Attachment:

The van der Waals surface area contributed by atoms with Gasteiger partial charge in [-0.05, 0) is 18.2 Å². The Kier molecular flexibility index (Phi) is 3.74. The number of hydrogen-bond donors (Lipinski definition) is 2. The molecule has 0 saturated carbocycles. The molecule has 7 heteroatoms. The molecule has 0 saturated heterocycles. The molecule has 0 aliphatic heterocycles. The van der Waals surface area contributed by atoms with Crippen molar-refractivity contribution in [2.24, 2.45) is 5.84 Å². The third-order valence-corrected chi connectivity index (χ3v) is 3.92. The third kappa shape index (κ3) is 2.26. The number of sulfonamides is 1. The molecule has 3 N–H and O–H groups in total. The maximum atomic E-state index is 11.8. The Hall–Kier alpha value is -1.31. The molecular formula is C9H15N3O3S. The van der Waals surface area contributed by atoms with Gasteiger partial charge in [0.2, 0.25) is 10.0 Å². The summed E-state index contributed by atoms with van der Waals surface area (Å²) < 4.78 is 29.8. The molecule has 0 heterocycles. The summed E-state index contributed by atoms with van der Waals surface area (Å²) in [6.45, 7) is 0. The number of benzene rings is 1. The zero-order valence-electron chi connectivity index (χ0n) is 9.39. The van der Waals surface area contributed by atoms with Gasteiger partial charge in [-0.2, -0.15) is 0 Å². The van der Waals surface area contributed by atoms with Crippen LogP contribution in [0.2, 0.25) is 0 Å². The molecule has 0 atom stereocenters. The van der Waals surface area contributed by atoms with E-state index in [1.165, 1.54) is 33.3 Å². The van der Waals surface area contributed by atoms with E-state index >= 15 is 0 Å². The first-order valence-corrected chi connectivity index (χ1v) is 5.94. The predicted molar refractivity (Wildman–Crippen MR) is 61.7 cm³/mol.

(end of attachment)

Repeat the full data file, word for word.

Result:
The van der Waals surface area contributed by atoms with Gasteiger partial charge in [-0.05, 0) is 18.2 Å². The Kier molecular flexibility index (Phi) is 3.74. The number of hydrogen-bond donors (Lipinski definition) is 2. The molecule has 0 saturated carbocycles. The molecule has 7 heteroatoms. The molecule has 0 saturated heterocycles. The molecule has 0 aliphatic heterocycles. The van der Waals surface area contributed by atoms with Crippen molar-refractivity contribution in [2.24, 2.45) is 5.84 Å². The third-order valence-corrected chi connectivity index (χ3v) is 3.92. The third kappa shape index (κ3) is 2.26. The number of sulfonamides is 1. The molecule has 3 N–H and O–H groups in total. The maximum atomic E-state index is 11.8. The Hall–Kier alpha value is -1.31. The molecular formula is C9H15N3O3S. The van der Waals surface area contributed by atoms with Gasteiger partial charge in [0.2, 0.25) is 10.0 Å². The summed E-state index contributed by atoms with van der Waals surface area (Å²) < 4.78 is 29.8. The molecule has 0 heterocycles. The summed E-state index contributed by atoms with van der Waals surface area (Å²) in [6.45, 7) is 0. The number of benzene rings is 1. The zero-order valence-electron chi connectivity index (χ0n) is 9.39. The van der Waals surface area contributed by atoms with Gasteiger partial charge in [-0.2, -0.15) is 0 Å². The van der Waals surface area contributed by atoms with Crippen LogP contribution in [0.2, 0.25) is 0 Å². The molecule has 0 atom stereocenters. The van der Waals surface area contributed by atoms with E-state index in [1.165, 1.54) is 33.3 Å². The van der Waals surface area contributed by atoms with E-state index >= 15 is 0 Å². The first-order valence-corrected chi connectivity index (χ1v) is 5.94. The predicted molar refractivity (Wildman–Crippen MR) is 61.7 cm³/mol.